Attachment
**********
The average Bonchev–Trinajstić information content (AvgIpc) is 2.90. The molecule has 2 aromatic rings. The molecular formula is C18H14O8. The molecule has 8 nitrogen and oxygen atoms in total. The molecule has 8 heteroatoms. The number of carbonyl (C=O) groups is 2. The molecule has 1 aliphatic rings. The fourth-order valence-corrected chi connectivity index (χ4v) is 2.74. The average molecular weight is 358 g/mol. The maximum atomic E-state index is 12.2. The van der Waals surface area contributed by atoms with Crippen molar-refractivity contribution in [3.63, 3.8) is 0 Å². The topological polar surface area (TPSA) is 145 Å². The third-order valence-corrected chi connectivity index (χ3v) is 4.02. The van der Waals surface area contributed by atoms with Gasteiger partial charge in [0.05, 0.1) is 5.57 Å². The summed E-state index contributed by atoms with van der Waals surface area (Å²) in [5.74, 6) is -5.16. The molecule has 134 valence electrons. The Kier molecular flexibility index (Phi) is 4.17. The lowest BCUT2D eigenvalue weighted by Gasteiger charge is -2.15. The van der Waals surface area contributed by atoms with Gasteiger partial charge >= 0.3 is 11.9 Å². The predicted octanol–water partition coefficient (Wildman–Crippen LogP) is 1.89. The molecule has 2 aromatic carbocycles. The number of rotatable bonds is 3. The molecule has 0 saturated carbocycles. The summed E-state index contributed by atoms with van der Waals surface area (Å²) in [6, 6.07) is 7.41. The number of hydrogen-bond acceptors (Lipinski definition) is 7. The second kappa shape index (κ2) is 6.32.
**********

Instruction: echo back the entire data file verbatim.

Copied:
The average Bonchev–Trinajstić information content (AvgIpc) is 2.90. The molecule has 2 aromatic rings. The molecular formula is C18H14O8. The molecule has 8 nitrogen and oxygen atoms in total. The molecule has 8 heteroatoms. The number of carbonyl (C=O) groups is 2. The molecule has 1 aliphatic rings. The fourth-order valence-corrected chi connectivity index (χ4v) is 2.74. The average molecular weight is 358 g/mol. The maximum atomic E-state index is 12.2. The van der Waals surface area contributed by atoms with Crippen molar-refractivity contribution in [3.63, 3.8) is 0 Å². The topological polar surface area (TPSA) is 145 Å². The third-order valence-corrected chi connectivity index (χ3v) is 4.02. The van der Waals surface area contributed by atoms with Gasteiger partial charge in [0.05, 0.1) is 5.57 Å². The summed E-state index contributed by atoms with van der Waals surface area (Å²) in [5.74, 6) is -5.16. The molecule has 134 valence electrons. The Kier molecular flexibility index (Phi) is 4.17. The lowest BCUT2D eigenvalue weighted by Gasteiger charge is -2.15. The van der Waals surface area contributed by atoms with Gasteiger partial charge >= 0.3 is 11.9 Å². The predicted octanol–water partition coefficient (Wildman–Crippen LogP) is 1.89. The molecule has 2 aromatic carbocycles. The number of rotatable bonds is 3. The molecule has 0 saturated carbocycles. The summed E-state index contributed by atoms with van der Waals surface area (Å²) in [6, 6.07) is 7.41. The number of hydrogen-bond acceptors (Lipinski definition) is 7. The second kappa shape index (κ2) is 6.32.